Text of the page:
Jared Kosanovic writes:
I have a question about your MacBook Pro with Retina display. I bought one last October (15 inch), which was a significant upgrade over my old black MacBook. You uploaded a video talking about the new 13 inch MacBook Pro with Retina display a couple of months ago, and talked briefly about your own MacBook Pro’s resolution.
You mentioned using QuickRes to change the resolution, and to increase the performance of your MacBook. What resolution, or series of different resolutions, do you select on QuickRes to enhance the performance?
Thank you for the excellent question, Jared.
I use the free QuickRes tool to push the rMBP screen resolution higher than what Apple supports by default in the System Preferences.
Along with others, I’ve incurred decreased video performance on my Retina MacBook Pro (rMBP) due to the GPU (in conjunction with the CPU) not being able to support a Retina display as well as one might hope. Either there’s a severe lack of optimization on the latest version(s) of OS X, or rMBPs need to wait for hardware to get even faster for those pixels to get pushed across the screen without lag or stutter — prevalent while scrolling.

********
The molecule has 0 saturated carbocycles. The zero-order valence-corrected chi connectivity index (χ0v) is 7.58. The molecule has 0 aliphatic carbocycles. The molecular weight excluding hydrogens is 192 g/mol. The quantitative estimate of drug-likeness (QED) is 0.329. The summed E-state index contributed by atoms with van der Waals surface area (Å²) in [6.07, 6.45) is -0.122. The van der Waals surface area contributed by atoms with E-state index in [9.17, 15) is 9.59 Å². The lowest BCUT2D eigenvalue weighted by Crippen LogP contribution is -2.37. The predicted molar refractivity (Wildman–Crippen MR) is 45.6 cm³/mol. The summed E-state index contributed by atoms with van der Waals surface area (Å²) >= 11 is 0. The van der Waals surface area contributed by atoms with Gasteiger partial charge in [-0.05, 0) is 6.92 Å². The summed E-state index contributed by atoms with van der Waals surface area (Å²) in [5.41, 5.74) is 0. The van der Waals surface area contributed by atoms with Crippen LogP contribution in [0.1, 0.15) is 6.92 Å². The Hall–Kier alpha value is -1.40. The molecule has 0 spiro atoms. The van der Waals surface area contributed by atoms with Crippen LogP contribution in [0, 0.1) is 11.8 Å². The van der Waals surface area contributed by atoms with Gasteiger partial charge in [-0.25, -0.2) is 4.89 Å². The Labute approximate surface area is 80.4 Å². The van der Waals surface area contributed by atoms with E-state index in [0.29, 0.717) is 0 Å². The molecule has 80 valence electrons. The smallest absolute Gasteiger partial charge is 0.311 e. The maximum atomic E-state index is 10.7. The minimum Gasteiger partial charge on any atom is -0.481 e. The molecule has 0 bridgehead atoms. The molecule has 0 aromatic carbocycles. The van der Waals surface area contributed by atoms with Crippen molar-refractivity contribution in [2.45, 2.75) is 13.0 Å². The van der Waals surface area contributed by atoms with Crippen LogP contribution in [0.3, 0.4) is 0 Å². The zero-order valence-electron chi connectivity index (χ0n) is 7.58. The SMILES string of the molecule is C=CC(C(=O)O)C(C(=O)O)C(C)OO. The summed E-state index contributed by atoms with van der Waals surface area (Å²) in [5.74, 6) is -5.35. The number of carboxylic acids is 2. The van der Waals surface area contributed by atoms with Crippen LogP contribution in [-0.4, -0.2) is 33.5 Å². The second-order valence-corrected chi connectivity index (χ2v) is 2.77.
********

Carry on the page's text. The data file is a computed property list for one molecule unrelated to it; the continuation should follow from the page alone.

So, I’ve found fantastically better screen performance at 2880 x 1800. Others have as well. This is not a perceived difference — it’s absolute. The answer isn’t as simple as going to the Preference Pane and setting a lower resolution. Any resolution you set will continue to push a Retina image through the screen. You basically have to use something like QuickRes to force a non-Retina image onto the screen.
There is another step you can take that might help improve performance on your MacBook Pro. It involves resetting the System Management Controller, which can help in cases where the CPU is responding sluggishly. Apple has provided an outline of the process on its support site. It’s not exactly a fix specifically intended to resolve this issue, but if you notice a dropoff in performance after some time, this could help.
This problem is commonly experienced by PC gamers attempting to push the latest and greatest games out of older and underpowered hardware. Often, reducing the resolution of the image will have a positive impact on your frame rate. Every pixel requires some effort on the part of your hardware, and pushing double (or triple) the amount of pixels without some considerable improvements being made to the graphics processor will result in issues.
I’d imagine this would be addressed by Apple in future updates to the MacBook Pro line. For now, this is the price we pay for being early adopters. Unfortunately, it’s a fairly big one and we can only hope a driver update will eventually mitigate the problem.
Apple didn’t fail with the rMBP, but a smoother screen does not imply smoother performance.